exhibiting the phenotype rifampicin (total recipient) and rifr, ampr (transconjugant)
was calculated [13].

Results and Discussion

1- Isolation and Identification of P. aeruginosa

Several studies have demonstrated that conjugative antibiotic resistance plasmids are
widespread in nature. Such plasmids have been identified in habitats including the
marine environment [14], river and lake water [15], as well as in raw and treated
sewage [16]. A total of 121 samples were collected from premature unit, oxygen
administration room and blood of patients in the pediatric hospital-Sulaimani. Table 1
shows the samples obtained from different sources and site of the hospital.
Table (1): Site, number and samples of isolates of P. aeruginosa.
Site of isolation
Premature unit
Oxygen administration

Patient sample
Total of samples
Only 6 isolates of P. aeruginosa were detected particularly from patient's samples, sucker, binasal cannula and oxygen administration. The characteristics of P. aeruginosa strain are summarized in Table 2. It was identified as P. aeruginosa according to Bergey's Manual of Systematic Bacteriology [17]. Table (2): Characteristics of local isolate of Pseudomonas aeruginosa.
Note: D, different strains gave different results.

P. aeruginosa is important and frequent nosocomial pathogens indeed in hospitals,
sink, respiratory therapy equipment and antiseptic or detergent solutions can acts as
reservoirs of this organism which is responsible for a wide range of hospital acquired
infection and bacteremia, outbreaks of nosocomial infection due to P. aeruginosa
have been reported especially in ICU[4].
2- Antibiotic Susceptibility Testing
Refer to Table 3 for a summary of P. aeruginosa isolates antibiotic resistance. Six
isolates were resistant to 7 antibiotic groupings that included amikacin, ampicillin,
carbencillin, chloramphenicol, cefotaxime, neomycin, and trimethoprim-
H. M. Hamzah, S. M. Ali, I. S. Hamad
sulfamethoxazole. Four bacterial isolates were resistant to gentamicin; and one isolate was resistant to rifampicin, another one resistant to tetracycline. Table (3): Multiple-antibiotic resistant isolates of Pseudomonas aeruginosa.
Total multiple-
antibiotic resistant
isolates (%)
It is well known that P. aeruginosa is the major problem with respect to antibiotic
susceptibility [18]. It was found that multidrug resistant of P. aeruginosa nsocomial
infections are increasingly recognized world wide, the existence of metallo-β-
lactamase and extended spectrum β-lactamase producing isolates exhibiting resistance
to most β-lactam antibiotics [19]. Cells resistance in P. aeruginosa may develop
rapidly and by multiple mechanisms including production of specific enzymes, outer
membrane permeability changes and active efflux system [20]. It was reported that
since 1998, P. aeruginosa isolates in Brazil were resistant to all commercially
available antimicrobial agents [21], while another study revealed that all the P.
isolates are insensitive to all potentially active antibiotics except colistin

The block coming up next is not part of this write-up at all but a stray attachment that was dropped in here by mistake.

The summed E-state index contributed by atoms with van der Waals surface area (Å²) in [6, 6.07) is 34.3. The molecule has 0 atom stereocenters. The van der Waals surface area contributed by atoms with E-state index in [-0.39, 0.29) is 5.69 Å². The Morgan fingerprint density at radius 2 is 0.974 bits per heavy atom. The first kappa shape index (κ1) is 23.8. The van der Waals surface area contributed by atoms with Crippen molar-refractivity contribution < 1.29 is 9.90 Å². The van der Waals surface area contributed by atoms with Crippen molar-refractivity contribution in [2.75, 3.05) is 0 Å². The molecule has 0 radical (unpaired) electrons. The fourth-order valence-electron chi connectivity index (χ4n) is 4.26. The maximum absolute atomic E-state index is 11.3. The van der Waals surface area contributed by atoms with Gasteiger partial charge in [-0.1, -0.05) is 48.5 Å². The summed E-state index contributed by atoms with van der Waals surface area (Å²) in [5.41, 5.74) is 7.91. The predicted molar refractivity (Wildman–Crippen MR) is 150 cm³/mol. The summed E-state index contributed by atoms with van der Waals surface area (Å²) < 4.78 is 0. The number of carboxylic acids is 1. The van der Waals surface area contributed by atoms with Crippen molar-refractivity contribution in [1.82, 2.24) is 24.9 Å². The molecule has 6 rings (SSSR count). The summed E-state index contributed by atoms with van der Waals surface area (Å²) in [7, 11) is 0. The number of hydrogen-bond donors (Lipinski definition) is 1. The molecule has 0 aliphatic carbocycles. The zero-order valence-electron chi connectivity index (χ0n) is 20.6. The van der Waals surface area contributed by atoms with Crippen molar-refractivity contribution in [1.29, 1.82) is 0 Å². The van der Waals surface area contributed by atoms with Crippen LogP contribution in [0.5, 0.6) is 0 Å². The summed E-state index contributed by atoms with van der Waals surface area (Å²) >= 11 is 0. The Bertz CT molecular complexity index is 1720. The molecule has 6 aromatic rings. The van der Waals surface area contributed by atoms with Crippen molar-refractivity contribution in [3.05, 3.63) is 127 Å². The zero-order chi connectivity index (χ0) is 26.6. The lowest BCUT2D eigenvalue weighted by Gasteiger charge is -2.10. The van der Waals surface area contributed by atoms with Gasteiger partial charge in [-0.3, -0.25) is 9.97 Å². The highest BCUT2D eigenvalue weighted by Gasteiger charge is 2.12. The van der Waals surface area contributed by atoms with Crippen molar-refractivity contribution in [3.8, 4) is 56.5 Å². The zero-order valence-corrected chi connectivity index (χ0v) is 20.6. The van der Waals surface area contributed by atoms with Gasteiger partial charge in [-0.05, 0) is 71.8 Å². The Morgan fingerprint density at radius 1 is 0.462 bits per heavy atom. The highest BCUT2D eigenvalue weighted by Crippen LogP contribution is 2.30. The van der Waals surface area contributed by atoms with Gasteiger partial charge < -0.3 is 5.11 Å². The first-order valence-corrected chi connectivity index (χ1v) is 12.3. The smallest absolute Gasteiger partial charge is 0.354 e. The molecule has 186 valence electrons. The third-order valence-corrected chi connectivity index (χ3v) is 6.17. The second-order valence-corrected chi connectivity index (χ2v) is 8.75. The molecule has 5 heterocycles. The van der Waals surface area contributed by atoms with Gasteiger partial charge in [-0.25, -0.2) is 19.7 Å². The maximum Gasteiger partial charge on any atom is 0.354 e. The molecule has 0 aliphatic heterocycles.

3- Plasmids in P. aeruginosa

Plasmid may reside in cells either as a single copy or as multiple copies, large plasmid
tends to have a lower copy number, whereas smaller plasmid may be present in more
than 20 copies per cell and several studies have demonstrated that conjugative
antibiotic resistance plasmids are widespread in nature [23]. Resistance in P.
may be chromosomal born and in general, clinical strains may harbor
multiple plasmids. Plasmids harboring in P. aeruginosa were equally well resolved by
alkaline procedure (Fig.1). A total of two different plasmid bands were identified in P.
one of them with 40-45 kb in size appeared in well No. 1. The plasmid
sizes calculated on the basis of that found in E. coli containing R 751 plasmid (well
No. 2) which range its size about 51 kb. Another smaller unidentified plasmid
appeared in P. aeruginosa isolate but its appeared as non conjugative plasmid. Rice et
(1993), reported that some plasmid exceed 180 kb in size and encode for a wide
varieties of antimicrobial resistance genes [24].
Fig 1: Plasmids profile in P. aeruginosa isolated from pediatric hospital: (1) P. aeruginosa
plasmid contents, (2) E. coli containing R 751 plasmid, (3) Transconjugant E. coli, (4) E. coli MM

To identify distinct conjugative plasmids, transconjugants were first grouped
according to their antibiotic resistance patterns. For this purpose, transconjugants
grown on the primary selective agar plates were spread on LB medium containing
rifampicin, cefotaxime, and ampicillin. P. aeruginosa transconjugants were also
tested on LB agar plates containing mixed of the same mentioned antibiotics, and
antibiotic resistant colonies arose at frequencies in the range of 10-5 to 10-6 per
recipient cell, thus confirming the high selectivity of the selection system.


Results of this study indicating that the isolates were multiple antibiotic resistant
(MAR) are of some importance. MAR of potentially pathogenic bacteria is of public
health concern because of the difficulty in treating infections caused by multiple
antibiotic resistance bacteria. Treatment of MAR infections often requires much more
expensive antibiotics and long-term therapy, substantially increasing the cost of